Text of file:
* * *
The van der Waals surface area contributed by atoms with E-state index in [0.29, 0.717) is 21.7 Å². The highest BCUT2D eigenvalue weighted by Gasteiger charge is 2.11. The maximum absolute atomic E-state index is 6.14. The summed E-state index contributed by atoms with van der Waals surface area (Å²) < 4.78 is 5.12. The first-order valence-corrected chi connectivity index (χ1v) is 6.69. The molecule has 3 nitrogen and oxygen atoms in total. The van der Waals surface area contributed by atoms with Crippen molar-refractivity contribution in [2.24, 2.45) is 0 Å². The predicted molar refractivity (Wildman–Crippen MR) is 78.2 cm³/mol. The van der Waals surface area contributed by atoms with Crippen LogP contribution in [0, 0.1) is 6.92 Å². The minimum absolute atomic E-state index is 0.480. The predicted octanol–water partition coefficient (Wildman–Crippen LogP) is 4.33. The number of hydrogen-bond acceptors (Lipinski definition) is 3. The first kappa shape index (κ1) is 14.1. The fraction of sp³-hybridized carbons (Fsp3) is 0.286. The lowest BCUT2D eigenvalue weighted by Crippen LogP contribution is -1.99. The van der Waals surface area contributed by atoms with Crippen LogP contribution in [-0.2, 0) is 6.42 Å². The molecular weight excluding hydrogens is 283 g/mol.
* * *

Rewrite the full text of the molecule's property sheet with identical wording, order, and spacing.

The van der Waals surface area contributed by atoms with E-state index in [0.29, 0.717) is 21.7 Å². The highest BCUT2D eigenvalue weighted by Gasteiger charge is 2.11. The maximum absolute atomic E-state index is 6.14. The summed E-state index contributed by atoms with van der Waals surface area (Å²) < 4.78 is 5.12. The first-order valence-corrected chi connectivity index (χ1v) is 6.69. The molecule has 3 nitrogen and oxygen atoms in total. The van der Waals surface area contributed by atoms with Crippen molar-refractivity contribution in [2.24, 2.45) is 0 Å². The predicted molar refractivity (Wildman–Crippen MR) is 78.2 cm³/mol. The van der Waals surface area contributed by atoms with Crippen LogP contribution in [0, 0.1) is 6.92 Å². The minimum absolute atomic E-state index is 0.480. The predicted octanol–water partition coefficient (Wildman–Crippen LogP) is 4.33. The number of hydrogen-bond acceptors (Lipinski definition) is 3. The first kappa shape index (κ1) is 14.1. The fraction of sp³-hybridized carbons (Fsp3) is 0.286. The lowest BCUT2D eigenvalue weighted by Crippen LogP contribution is -1.99. The van der Waals surface area contributed by atoms with Crippen LogP contribution in [-0.2, 0) is 6.42 Å². The molecular weight excluding hydrogens is 283 g/mol.